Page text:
The coming wave of digital regulation may claim to target “Big Tech” but will inevitably end up harming citizen-innovators most because regulators have forgotten to include them in their process.
Here come the regulators. “Big Tech” companies like Facebook and Google definitely deserve some guide-rails, as well as some consequences for the unwanted impacts they have foisted on society along with the desirable ones. Facebook in particular has some deep, serious consequences of its amorality due soon. But so far, pretty much every regulation relating to the digital realm is defective.
The Electronic Frontier Foundation has published a letter from more than 70 leaders in the emerging meshed society (including me) which criticises Article 13 of the European Union’s proposed new copyright regulations. This Article starts from the assumption that the only role of an individual is to consume copyrighted works and hence deduces that any act of publication on the part of an individual must be infringing the copyrights of a corporation unless proven otherwise. The text doesn’t state things that clearly, but the effect is unmistakable. It’s as if a politician was proposing to ban syringes because addicts use them, without considering that hospitals do too. Continue reading →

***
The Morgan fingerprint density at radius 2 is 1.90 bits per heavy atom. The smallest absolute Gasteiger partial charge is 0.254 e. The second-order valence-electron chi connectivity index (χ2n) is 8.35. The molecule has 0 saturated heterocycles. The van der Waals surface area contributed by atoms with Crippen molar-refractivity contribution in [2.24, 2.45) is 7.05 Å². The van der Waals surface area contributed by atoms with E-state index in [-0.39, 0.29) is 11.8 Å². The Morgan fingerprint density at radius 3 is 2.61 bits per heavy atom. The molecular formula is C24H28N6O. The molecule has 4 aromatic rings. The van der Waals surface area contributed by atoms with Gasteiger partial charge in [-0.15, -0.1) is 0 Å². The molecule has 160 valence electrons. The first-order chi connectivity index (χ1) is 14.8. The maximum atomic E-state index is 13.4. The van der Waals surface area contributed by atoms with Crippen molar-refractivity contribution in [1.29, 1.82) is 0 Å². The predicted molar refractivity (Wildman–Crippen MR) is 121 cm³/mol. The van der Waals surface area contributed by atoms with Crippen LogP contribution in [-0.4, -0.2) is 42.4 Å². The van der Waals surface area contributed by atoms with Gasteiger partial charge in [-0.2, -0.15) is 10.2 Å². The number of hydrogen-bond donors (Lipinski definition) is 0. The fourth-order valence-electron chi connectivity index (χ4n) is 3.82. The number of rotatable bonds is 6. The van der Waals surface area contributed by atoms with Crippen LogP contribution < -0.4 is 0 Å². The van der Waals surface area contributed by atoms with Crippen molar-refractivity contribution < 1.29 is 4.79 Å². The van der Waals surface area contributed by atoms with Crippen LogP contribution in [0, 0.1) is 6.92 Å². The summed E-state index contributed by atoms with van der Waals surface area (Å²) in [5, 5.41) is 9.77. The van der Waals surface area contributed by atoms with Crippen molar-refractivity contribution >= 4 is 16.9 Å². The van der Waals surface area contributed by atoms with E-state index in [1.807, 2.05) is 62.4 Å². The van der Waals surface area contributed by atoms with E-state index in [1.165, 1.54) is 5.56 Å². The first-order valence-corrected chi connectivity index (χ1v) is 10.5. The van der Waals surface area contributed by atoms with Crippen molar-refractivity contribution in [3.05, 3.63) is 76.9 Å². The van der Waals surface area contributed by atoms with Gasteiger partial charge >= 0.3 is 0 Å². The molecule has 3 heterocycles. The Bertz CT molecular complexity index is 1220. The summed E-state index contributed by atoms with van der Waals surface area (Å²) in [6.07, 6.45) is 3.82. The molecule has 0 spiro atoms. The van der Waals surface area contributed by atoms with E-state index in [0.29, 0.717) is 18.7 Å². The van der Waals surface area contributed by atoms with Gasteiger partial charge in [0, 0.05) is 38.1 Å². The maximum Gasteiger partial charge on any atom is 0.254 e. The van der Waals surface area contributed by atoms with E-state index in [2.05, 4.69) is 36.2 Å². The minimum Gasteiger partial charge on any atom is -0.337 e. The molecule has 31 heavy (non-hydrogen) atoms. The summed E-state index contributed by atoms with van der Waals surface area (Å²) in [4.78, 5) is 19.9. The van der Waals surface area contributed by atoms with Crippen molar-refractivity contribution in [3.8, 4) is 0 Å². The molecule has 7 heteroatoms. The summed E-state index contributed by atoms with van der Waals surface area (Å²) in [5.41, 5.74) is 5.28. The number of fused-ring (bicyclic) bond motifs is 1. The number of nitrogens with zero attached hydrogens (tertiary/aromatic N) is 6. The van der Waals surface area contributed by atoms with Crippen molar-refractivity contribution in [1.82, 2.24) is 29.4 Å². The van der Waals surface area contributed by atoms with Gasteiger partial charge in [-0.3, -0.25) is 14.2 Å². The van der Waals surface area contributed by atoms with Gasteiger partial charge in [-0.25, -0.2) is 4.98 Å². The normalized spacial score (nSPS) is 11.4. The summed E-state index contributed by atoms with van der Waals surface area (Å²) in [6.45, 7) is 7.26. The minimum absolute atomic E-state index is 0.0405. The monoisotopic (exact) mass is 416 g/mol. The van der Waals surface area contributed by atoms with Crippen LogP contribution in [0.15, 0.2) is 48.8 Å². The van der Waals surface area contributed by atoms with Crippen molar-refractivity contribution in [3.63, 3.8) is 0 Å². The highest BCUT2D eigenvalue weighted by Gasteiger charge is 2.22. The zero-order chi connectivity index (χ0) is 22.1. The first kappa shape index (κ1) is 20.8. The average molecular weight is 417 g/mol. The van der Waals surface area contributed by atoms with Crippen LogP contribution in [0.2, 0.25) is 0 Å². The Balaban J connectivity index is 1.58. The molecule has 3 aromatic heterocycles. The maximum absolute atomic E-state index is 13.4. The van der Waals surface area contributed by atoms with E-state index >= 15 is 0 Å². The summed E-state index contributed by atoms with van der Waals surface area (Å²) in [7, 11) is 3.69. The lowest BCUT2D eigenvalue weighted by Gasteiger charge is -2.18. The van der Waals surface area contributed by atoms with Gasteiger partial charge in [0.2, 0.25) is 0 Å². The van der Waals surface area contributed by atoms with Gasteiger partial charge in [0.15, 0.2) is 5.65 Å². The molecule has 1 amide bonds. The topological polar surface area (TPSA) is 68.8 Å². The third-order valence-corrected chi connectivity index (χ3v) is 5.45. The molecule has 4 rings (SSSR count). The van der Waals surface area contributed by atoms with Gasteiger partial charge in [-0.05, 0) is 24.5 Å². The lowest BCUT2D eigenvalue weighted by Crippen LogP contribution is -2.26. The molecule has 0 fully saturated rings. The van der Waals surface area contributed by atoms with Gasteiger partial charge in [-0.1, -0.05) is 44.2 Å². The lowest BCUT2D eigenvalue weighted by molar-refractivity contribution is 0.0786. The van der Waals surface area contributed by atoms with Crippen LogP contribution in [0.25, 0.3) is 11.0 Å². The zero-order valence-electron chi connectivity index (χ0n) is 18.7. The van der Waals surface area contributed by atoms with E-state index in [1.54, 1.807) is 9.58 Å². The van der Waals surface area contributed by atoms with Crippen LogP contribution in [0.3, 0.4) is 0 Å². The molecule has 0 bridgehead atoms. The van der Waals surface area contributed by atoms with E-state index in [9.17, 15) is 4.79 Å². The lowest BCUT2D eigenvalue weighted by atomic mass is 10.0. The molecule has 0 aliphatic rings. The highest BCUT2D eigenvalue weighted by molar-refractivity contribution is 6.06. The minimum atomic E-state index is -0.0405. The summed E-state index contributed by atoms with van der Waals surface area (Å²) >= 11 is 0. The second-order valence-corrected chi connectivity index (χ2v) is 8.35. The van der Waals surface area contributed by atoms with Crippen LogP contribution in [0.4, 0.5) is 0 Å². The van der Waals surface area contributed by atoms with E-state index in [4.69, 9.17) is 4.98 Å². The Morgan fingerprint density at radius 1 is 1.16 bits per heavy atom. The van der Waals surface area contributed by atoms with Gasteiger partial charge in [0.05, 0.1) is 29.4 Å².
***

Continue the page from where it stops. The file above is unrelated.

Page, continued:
The European Court of Justice (ECJ) decided to scrap the data retention directive on Tuesday, declaring it to be in violation of Europeans rights to a private life and protected personal data. In place since March 2006 the data retention directive required member states to store citizens’ telecommunications data for six months to two years to serve the needs of police and National security agencies.
The ECJ observed that the directive makes possible the discernment of the means, time, place, and frequency of communication between a subscriber or registered user of a site as well as the identity of the person they’re messaging. The ability to collect this information is considered disproportionate to the objectives of the directive and therefore counter to the EU proportionality principle.
The removal of the directive creates it’s own set of issues, questions and grey areas. What will happen to National regulations drafted in accordance with the directive? Can Telecom and Internet Service Providers still store personal data for over six months or is it now to be considered outright illegal? How about ongoing contracts in favour of such data retention? Both governments and the companies involved have got some fast thinking and acting to do. The responses of governments to this move will reveal much about the future of the way European Directives are handled at national scale. Read Simon and Alexandra’s full analysis on ComputerWorldUK.